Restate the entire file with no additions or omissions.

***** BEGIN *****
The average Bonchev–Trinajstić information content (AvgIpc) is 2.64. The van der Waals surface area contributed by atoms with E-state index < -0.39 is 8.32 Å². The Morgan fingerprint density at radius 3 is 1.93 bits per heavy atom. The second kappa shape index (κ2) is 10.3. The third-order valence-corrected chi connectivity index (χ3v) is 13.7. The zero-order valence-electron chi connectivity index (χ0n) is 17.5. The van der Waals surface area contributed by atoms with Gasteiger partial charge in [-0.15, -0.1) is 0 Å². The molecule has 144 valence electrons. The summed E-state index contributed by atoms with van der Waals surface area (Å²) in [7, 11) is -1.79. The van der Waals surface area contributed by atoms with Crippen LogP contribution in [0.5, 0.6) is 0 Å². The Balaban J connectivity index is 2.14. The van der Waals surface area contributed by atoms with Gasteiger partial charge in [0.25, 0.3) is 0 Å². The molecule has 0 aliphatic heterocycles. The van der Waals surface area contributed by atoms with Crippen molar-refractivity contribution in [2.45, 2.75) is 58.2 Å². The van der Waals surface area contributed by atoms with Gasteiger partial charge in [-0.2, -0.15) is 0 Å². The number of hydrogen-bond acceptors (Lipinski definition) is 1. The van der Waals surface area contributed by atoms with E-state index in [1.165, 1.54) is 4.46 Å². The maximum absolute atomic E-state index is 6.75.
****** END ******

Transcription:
The average Bonchev–Trinajstić information content (AvgIpc) is 2.64. The van der Waals surface area contributed by atoms with E-state index < -0.39 is 8.32 Å². The Morgan fingerprint density at radius 3 is 1.93 bits per heavy atom. The second kappa shape index (κ2) is 10.3. The third-order valence-corrected chi connectivity index (χ3v) is 13.7. The zero-order valence-electron chi connectivity index (χ0n) is 17.5. The van der Waals surface area contributed by atoms with Gasteiger partial charge in [-0.15, -0.1) is 0 Å². The molecule has 144 valence electrons. The summed E-state index contributed by atoms with van der Waals surface area (Å²) in [7, 11) is -1.79. The van der Waals surface area contributed by atoms with Crippen LogP contribution in [0.5, 0.6) is 0 Å². The Balaban J connectivity index is 2.14. The van der Waals surface area contributed by atoms with Gasteiger partial charge in [0.25, 0.3) is 0 Å². The molecule has 0 aliphatic heterocycles. The van der Waals surface area contributed by atoms with Crippen molar-refractivity contribution in [2.45, 2.75) is 58.2 Å². The van der Waals surface area contributed by atoms with Gasteiger partial charge in [-0.2, -0.15) is 0 Å². The number of hydrogen-bond acceptors (Lipinski definition) is 1. The van der Waals surface area contributed by atoms with E-state index in [1.165, 1.54) is 4.46 Å². The maximum absolute atomic E-state index is 6.75.